The interesting thing about Cumberland was that being a liberal arts college you get exposed to a lot of different aspects of a college experience. I became close to a lot of different professors in which a lot of art majors might not have been associated with. Paul Stumb is someone who I met my freshman year.  He was the dean of the business school at the time, and I noticed very quickly I stuck out when I was with a typical group of business students. But not out of place. Dr. Stumb always welcomed me into his office with a warm, very firm and sometimes a little painful, handshake. He would ask me about classes, my work, and often tried to connect me with people who may need some video work.  

There is a warmness about each program at Cumberland if you just reach out of your comfort zone and try to get to know people and in that, be comfortable with who you are as a person. In the real world you have to do that. I find myself in meetings with clients now where I have to present to whole boards of manly men in suit and tie. I fire in the room with my shirt untucked, my Chance the Rapper hat, crack a joke, and everyone is comfortable because I am myself. I am not in any way saying you need to start off your career that way, but find what works for you. Be yourself. Cumberland didn’t tell me specifically, but I acquired a thinking in my time there that grew and harnessed me as an induvial to grow.

The most influential person for my time at Cumberland University was a man I bumped into my freshman year and grew to become very close with by the name of John Essary. John taught me so many invaluable lessons. Not just about technical things, but as a friend. He pushed me to be better with every project and life experience. He would tell me what I needed to hear, not what I wanted. I appreciated that so much about him. Even in my sophomore year when I know I was obnoxious and unsure of what I was doing, he cultivated me and was there to help teach me new tricks. One of the greatest achievements of my life so far has been seeing us grow closer and to be at a point where I know he is proud of what I am doing. Cumberland University should be proud of not only graduating John, but of all the work he provided for them in his time as an associate there. He was in my opinion one of the most inspiring graduates I’ve seen come out of Cumberland University. And I am eternally grateful to Cumberland for providing that friendship to me.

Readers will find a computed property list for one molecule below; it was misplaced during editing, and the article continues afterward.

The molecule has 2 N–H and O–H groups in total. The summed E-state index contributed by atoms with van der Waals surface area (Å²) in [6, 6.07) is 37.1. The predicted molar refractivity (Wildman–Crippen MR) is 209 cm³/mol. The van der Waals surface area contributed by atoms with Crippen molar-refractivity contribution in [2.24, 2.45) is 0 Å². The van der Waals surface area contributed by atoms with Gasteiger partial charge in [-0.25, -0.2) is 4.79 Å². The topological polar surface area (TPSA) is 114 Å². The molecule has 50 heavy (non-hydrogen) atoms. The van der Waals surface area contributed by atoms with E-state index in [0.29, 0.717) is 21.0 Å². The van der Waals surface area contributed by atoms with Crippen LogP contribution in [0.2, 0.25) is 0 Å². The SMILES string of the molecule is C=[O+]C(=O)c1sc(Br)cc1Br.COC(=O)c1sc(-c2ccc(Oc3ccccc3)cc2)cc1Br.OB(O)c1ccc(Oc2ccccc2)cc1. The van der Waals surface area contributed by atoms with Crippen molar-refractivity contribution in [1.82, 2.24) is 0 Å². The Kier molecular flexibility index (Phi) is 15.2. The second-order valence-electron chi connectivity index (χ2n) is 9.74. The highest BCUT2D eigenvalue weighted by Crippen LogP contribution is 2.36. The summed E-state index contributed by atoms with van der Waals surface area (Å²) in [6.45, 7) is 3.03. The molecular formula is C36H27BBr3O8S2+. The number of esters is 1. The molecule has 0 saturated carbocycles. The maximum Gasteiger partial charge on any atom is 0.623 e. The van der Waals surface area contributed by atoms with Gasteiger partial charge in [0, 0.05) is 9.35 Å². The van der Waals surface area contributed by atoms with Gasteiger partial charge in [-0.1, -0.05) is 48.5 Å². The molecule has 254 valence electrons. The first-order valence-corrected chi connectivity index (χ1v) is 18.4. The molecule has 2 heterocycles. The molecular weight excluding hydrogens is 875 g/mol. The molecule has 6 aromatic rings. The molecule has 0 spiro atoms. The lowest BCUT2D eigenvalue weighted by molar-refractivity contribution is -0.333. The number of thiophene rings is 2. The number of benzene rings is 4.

What would you say to a prospective student considering CU's arts program?

I would say have fun. Do the work you want to do. If you want to sketch, then sketch. If you want to create YouTube videos, create them. If you want to bedazzle socks and sell it on Etsy, heck do that too! Whatever makes you happy and fulfills whatever artistic outlet you have, do that thing. The more you think about what others like, or what is “successful”,  you will run into issued internally and externally. The more you have fun and create the work you want to create; you will inherently find your place as an artist. And when you find your place as an artist, people will notice.

Cumberland’s art program will welcome you in as long as you are willing to learn. Be willing and open to learn new things. Ted Rose will teach you quickly how he can connect ANYTHING to painting and drawing. He will connect with you no matter what the circumstance.

One last thing, be mindful of the knowledge of the people who you are learning from. Sometimes you may thing you know everything but really stop for a second and look at a man like Ted Rose. I can confidently say, time with Ted is priceless. Spend as much time learning from him because he is a true genius.



> Return to Fine Arts